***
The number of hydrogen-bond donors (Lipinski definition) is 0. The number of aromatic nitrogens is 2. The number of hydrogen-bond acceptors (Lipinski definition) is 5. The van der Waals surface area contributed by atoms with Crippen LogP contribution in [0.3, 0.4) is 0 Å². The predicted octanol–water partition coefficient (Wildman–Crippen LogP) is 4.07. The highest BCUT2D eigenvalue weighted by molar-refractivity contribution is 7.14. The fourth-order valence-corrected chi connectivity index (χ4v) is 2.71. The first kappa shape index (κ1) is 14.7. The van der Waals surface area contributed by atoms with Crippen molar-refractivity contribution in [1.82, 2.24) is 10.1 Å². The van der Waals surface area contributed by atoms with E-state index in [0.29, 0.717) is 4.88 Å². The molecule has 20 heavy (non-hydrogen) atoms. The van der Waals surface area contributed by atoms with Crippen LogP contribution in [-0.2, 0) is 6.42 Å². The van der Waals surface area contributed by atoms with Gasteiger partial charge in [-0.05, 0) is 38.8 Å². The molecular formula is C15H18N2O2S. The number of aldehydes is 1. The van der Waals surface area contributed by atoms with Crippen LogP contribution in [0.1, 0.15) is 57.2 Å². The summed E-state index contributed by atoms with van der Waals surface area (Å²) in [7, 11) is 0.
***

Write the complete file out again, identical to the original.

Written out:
The number of hydrogen-bond donors (Lipinski definition) is 0. The number of aromatic nitrogens is 2. The number of hydrogen-bond acceptors (Lipinski definition) is 5. The van der Waals surface area contributed by atoms with Crippen LogP contribution in [0.3, 0.4) is 0 Å². The predicted octanol–water partition coefficient (Wildman–Crippen LogP) is 4.07. The highest BCUT2D eigenvalue weighted by molar-refractivity contribution is 7.14. The fourth-order valence-corrected chi connectivity index (χ4v) is 2.71. The first kappa shape index (κ1) is 14.7. The van der Waals surface area contributed by atoms with Crippen molar-refractivity contribution in [1.82, 2.24) is 10.1 Å². The van der Waals surface area contributed by atoms with E-state index in [0.29, 0.717) is 4.88 Å². The molecule has 20 heavy (non-hydrogen) atoms. The van der Waals surface area contributed by atoms with Crippen LogP contribution in [-0.2, 0) is 6.42 Å². The van der Waals surface area contributed by atoms with Gasteiger partial charge in [-0.05, 0) is 38.8 Å². The molecular formula is C15H18N2O2S. The number of aldehydes is 1. The van der Waals surface area contributed by atoms with Crippen LogP contribution in [0.1, 0.15) is 57.2 Å². The summed E-state index contributed by atoms with van der Waals surface area (Å²) in [7, 11) is 0.